As we reviewed the plugin it was found that the upload ajax action wasn’t properly validating the uploaded file’s extensions, allowing bad actors to bypass the check and drop malicious files to the /wpr-addons/forms/ directory.

Upon identifying the vulnerability, we promptly alerted the plugin development team, who released version 1.3.79 to fix the issue. It is crucial for administrators to ensure their WordPress installations are fully updated to safeguard against this vulnerability.

Source and full details: https://wpscan.com/blog/unauthenticated-file-upload-vulnerability-addressed-in-royal-elementor-addons-and-templates-1-3-79/

and https://www.wordfence.com/blog/2023/10/psa-critical-unauthenticated-arbitrary-file-upload-vulnerability-in-royal-elementor-addons-and-templates-being-actively-exploited/

Finding A RCE Gadget Chain In WordPress Core

During a recent team gathering in Belgium, WPScan had an impromptu Capture The Flag game that included a challenge with an SQL Injection vulnerability occurring inside an INSERT statement, meaning attackers could inject random stuff into the targeted table’s columns, and query information from the database, the intended “flag” being the credentials of a user on the affected blog.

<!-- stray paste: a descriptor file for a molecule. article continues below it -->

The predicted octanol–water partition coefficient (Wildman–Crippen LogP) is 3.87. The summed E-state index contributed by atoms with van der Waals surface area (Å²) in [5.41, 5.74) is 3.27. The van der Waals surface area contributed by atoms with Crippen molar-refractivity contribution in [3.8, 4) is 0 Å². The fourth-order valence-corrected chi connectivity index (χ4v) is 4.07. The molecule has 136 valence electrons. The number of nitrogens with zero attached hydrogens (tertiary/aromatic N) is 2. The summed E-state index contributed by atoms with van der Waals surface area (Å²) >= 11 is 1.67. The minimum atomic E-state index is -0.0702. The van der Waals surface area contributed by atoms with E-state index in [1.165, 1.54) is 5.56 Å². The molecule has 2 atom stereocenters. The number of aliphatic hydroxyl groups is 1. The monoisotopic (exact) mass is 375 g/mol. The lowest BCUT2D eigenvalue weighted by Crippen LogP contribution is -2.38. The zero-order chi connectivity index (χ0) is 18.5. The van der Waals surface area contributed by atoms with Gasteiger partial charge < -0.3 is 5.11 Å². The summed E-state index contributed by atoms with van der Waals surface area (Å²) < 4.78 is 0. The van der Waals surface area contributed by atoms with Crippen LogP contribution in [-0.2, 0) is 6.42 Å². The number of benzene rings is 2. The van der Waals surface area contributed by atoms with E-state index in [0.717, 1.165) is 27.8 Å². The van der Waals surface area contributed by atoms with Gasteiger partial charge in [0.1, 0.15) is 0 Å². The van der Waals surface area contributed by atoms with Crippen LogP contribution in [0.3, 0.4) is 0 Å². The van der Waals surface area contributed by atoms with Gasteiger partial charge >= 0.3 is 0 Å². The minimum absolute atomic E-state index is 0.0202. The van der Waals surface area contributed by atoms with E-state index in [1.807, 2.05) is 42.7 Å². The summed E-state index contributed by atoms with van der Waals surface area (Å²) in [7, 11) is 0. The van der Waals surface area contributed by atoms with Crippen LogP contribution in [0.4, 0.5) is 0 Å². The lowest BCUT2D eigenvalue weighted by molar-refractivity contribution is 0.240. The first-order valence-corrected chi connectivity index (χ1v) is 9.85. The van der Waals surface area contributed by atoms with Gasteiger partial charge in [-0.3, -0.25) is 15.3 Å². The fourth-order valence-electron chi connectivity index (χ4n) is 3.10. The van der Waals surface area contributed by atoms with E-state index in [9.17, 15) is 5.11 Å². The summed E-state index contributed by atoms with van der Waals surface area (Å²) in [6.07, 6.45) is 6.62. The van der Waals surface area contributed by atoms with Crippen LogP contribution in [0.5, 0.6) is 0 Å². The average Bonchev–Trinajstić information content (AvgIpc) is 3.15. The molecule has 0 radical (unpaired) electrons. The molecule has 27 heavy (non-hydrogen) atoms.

The vulnerable SQL query inserted new rows into the wp_termmeta table, which while WPScan knew it could potentially lead to Object Injection attacks due to the inserted metadata being passed through maybe_unserialize upon retrieval, WPScan didn’t think too much about it since the common thought on the matter was that there was no known current RCE gadget chain in WordPress Core, and thus the challenge was “safe” since it didn’t use any other external plugins.

This proved to be enough to win that flag, however, the thought that there might be an alternative solution to the challenge piqued our curiosity. What if there was a working RCE gadget chain in Core waiting to be found?

Turns out, there was a way, which the WordPress Security Team fixed on version 6.3.2 by preventing several classes used in the final chain from either being unserialized at all, or restricting what some of their unserialized properties may contain.

Source and more details: https://wpscan.com/blog/finding-a-rce-gadget-chain-in-wordpress-core/